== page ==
Verse > Anthologies > Andrew Macphail, ed. > The Book of Sorrow
Andrew Macphail, comp.  The Book of Sorrow.  1916.
XXVIII. Loneliness
‘Dark house, by which once more I stand’
By Alfred, Lord Tennyson (1809–1892)
From ‘In Memoriam’

DARK house, by which once more I stand
    Here in the long unlovely street,
    Doors, where my heart was used to beat
So quickly, waiting for a hand,
A hand that can be clasp’d no more—        5
    Behold me, for I cannot sleep,
    And like a guilty thing I creep
At earliest morning to the door.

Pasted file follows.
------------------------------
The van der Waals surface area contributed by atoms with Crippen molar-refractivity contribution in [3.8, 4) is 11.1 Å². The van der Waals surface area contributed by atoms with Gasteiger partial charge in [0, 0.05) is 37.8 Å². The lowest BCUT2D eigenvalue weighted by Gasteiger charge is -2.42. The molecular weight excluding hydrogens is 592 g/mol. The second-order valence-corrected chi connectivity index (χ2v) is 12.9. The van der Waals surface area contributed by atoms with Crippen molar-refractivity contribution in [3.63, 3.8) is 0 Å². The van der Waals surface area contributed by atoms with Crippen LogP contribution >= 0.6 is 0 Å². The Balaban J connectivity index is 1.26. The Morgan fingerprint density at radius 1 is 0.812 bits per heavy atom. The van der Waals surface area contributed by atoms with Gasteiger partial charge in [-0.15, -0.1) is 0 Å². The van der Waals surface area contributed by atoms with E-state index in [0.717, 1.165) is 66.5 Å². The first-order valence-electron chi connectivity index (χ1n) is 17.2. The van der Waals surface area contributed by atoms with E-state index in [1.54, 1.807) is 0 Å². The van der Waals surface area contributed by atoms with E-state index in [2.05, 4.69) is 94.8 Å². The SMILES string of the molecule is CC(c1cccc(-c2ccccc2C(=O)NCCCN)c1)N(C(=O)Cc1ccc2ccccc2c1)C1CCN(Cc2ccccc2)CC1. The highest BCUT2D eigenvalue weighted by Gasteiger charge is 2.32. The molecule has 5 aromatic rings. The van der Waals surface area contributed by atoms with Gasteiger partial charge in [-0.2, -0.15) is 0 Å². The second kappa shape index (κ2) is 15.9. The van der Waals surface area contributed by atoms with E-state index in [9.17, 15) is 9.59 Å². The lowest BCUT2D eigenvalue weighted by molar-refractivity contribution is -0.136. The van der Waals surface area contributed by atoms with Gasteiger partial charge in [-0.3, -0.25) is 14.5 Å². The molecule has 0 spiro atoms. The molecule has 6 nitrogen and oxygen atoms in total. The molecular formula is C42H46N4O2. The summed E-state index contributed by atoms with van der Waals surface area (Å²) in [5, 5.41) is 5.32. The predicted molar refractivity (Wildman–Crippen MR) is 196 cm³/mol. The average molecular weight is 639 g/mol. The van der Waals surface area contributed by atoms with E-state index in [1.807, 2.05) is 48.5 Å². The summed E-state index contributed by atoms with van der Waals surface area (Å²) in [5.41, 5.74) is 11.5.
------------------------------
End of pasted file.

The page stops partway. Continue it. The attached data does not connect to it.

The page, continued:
He is not here; but far away
    The noise of life begins again,        10
    And ghastly thro’ the drizzling rain
On the bald street breaks the blank day.
*        *        *        *        *
O days and hours, your work is this,
    To hold me from my proper place,
    A little while from his embrace,        15
For fuller gain of after bliss:
That out of distance might ensue
    Desire of nearness doubly sweet;
    And unto meeting when we meet,
Delight a hundredfold accrue,        20
For every grain of sand that runs,
    And every span of shade that steals,
    And every kiss of toothèd wheels,
And all the courses of the suns.

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